Kayla M. Williams is a Senior Fellow and Director of the Military, Veterans, and Society Program at the Center for a New American Security (CNAS). She previously served as Director of the Center for Women Veterans at the Department of Veterans Affairs, where she was the primary adviser to the Secretary on department policies, programs, and legislation affecting women veterans. Kayla spent eight years at the RAND Corporation researching servicemember and veteran health needs and benefits, international security, and intelligence policy. Ms. Williams was enlisted for five years as an Arabic linguist, serving in a Military Intelligence company of the 101st Airborne Division (Air Assault). She is the author of Love My Rifle More Than You: Young and Female in the U.S. Army, a memoir about her deployment to Iraq, and Plenty of Time When We Get Home: Love and Recovery in the Aftermath of War, about her family's journey from war trauma to healing. Kayla graduated cum laude with a BA in English Literature from Bowling Green State University and earned an MA in International Affairs with a focus on the Middle East from American University. She is a former member of the VA Advisory Committee on Women Veterans and the Army Education Advisory Committee, a 2013 White House Woman Veteran Champion of Change, and a 2015 Lincoln Award recipient.
An NGO idealist at his core, James began his career progressively worked for a series of NGOs specialized in bridging the NGO community with the business world or the military before joining NATO. From the US Peace Corps in Mauritania, through a series of small NGOs specializing in labor rights issues and monitoring and evaluation, he eventually transitioned to work on Civil-Military relations in Washington DC for the NGO Global Impact. Following his engagement with various US Military commands, and specifically NATO, James joined NATO in 2012 to focus on the inclusion of NATO within the wider international community coordination on Somalia as part of NATO’s anti-piracy mission Operation Ocean Shield. From this initial role, in 2014 he progressed to become a Humanitarian Advisor for Supreme Headquarters Allied Powers Europe. In 2017, following on to his previous work as a Gender Focal Point within SHAPE, James was appointed the Gender Advisor to SACEUR in carrying forward NATO implementation of the Women Peace and Security on operations.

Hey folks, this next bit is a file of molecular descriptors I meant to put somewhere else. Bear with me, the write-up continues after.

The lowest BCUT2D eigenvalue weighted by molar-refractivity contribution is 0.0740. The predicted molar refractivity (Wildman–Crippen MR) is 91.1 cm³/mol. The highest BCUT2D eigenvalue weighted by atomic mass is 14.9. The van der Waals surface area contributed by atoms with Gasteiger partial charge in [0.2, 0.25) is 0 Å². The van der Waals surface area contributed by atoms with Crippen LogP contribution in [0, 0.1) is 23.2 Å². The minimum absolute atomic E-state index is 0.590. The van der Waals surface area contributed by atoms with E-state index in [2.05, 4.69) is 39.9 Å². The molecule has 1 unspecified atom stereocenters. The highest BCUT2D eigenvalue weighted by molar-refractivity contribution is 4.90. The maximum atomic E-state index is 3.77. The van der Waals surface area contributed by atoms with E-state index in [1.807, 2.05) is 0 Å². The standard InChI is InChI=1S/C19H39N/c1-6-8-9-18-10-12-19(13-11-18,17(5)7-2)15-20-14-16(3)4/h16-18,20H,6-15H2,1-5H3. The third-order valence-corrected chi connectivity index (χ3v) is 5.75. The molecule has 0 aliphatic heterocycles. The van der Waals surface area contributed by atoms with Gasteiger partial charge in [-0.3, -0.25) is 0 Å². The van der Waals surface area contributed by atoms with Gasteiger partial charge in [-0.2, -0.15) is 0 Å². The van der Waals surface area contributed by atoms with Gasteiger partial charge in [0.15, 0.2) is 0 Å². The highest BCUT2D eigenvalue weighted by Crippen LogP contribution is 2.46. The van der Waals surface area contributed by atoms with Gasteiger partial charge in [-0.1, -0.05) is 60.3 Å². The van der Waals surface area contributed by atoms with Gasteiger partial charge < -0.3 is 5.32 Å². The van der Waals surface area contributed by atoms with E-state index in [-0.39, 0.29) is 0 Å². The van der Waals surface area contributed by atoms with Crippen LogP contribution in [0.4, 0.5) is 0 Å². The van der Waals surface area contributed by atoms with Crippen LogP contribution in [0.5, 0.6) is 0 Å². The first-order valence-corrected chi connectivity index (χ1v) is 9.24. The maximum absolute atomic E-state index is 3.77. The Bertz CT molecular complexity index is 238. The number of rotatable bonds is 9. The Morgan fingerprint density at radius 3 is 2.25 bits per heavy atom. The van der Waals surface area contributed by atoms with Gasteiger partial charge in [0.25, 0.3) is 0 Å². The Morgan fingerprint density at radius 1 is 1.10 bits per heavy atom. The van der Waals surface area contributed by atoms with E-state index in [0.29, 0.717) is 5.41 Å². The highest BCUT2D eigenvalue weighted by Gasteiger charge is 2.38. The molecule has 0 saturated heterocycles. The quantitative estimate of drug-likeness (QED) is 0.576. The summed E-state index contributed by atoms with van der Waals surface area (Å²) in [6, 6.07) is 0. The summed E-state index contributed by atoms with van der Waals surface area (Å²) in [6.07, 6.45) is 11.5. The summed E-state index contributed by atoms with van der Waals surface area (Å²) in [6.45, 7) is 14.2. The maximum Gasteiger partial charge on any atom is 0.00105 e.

Olivia Holt-Ivry is an independent consultant on gender, peace, and security. She advises and trains multilateral, government, and non-profit clients on strategy, policy, and programs related to inclusion in peace and security and the integration of civil society partners. Her topical expertise includes gender in security sectors; National Action Plans on Women, Peace, and Security; and women’s inclusion in ceasefires, peace processes, and constitution reform. Her clients include Save the Children US, the Truman Center for National Policy, the US Department of Defense, the Organization for Security and Cooperation in Europe (OSCE), and the UN Development Programme (UNDP).
Kristy N. Kamarck is a military personnel analyst at the Congressional Research Service (CRS), a U.S. legislative branch agency providing objective, non-partisan, and authoritative policy research and consultation to members of Congress and their staff. Her main areas of research and writing include diversity and inclusion in the Armed Forces, servicemember-toveteran transition, and military sexual assault. Prior to CRS, Ms. Kamarck worked on issues related to forces and resources and acquisition policy at the RAND Corporation and spent three years in RAND’s Middle East office in Doha, Qatar. Ms. Kamarck is a graduate of the United States Naval Academy with a B.S. in Economics and served as a Surface Warfare Officer in the Navy. She holds a Master’s degree in Public and Economic Policy from the London School of Economics and Political Science.